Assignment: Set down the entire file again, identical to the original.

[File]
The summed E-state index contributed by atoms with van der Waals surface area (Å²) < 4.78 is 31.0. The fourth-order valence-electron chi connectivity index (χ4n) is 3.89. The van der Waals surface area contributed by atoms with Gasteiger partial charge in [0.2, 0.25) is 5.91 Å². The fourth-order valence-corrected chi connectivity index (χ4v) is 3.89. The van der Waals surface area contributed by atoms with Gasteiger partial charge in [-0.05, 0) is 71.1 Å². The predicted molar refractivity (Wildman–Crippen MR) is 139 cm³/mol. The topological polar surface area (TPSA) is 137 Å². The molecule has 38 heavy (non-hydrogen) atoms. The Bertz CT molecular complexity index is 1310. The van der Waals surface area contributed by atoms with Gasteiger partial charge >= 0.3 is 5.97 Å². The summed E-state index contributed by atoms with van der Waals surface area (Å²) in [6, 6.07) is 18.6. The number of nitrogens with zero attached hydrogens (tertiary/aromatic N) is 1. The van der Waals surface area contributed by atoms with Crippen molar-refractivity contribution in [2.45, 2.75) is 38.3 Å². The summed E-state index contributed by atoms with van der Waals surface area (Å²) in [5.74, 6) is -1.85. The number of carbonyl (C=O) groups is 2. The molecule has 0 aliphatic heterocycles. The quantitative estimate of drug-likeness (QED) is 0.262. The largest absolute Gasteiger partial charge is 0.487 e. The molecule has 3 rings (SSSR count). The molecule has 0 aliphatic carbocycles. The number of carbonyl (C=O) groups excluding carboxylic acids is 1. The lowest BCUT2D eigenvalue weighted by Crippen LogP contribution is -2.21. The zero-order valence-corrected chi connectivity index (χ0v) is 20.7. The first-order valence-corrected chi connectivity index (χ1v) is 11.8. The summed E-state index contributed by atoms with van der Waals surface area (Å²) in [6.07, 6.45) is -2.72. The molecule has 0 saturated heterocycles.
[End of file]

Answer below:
The summed E-state index contributed by atoms with van der Waals surface area (Å²) < 4.78 is 31.0. The fourth-order valence-electron chi connectivity index (χ4n) is 3.89. The van der Waals surface area contributed by atoms with Gasteiger partial charge in [0.2, 0.25) is 5.91 Å². The fourth-order valence-corrected chi connectivity index (χ4v) is 3.89. The van der Waals surface area contributed by atoms with Gasteiger partial charge in [-0.05, 0) is 71.1 Å². The predicted molar refractivity (Wildman–Crippen MR) is 139 cm³/mol. The topological polar surface area (TPSA) is 137 Å². The molecule has 38 heavy (non-hydrogen) atoms. The Bertz CT molecular complexity index is 1310. The van der Waals surface area contributed by atoms with Gasteiger partial charge >= 0.3 is 5.97 Å². The summed E-state index contributed by atoms with van der Waals surface area (Å²) in [6, 6.07) is 18.6. The number of nitrogens with zero attached hydrogens (tertiary/aromatic N) is 1. The van der Waals surface area contributed by atoms with Crippen molar-refractivity contribution in [2.45, 2.75) is 38.3 Å². The summed E-state index contributed by atoms with van der Waals surface area (Å²) in [5.74, 6) is -1.85. The number of carbonyl (C=O) groups is 2. The molecule has 0 aliphatic heterocycles. The quantitative estimate of drug-likeness (QED) is 0.262. The largest absolute Gasteiger partial charge is 0.487 e. The molecule has 3 rings (SSSR count). The molecule has 0 aliphatic carbocycles. The number of carbonyl (C=O) groups excluding carboxylic acids is 1. The lowest BCUT2D eigenvalue weighted by Crippen LogP contribution is -2.21. The zero-order valence-corrected chi connectivity index (χ0v) is 20.7. The first-order valence-corrected chi connectivity index (χ1v) is 11.8. The summed E-state index contributed by atoms with van der Waals surface area (Å²) in [6.07, 6.45) is -2.72. The molecule has 0 saturated heterocycles.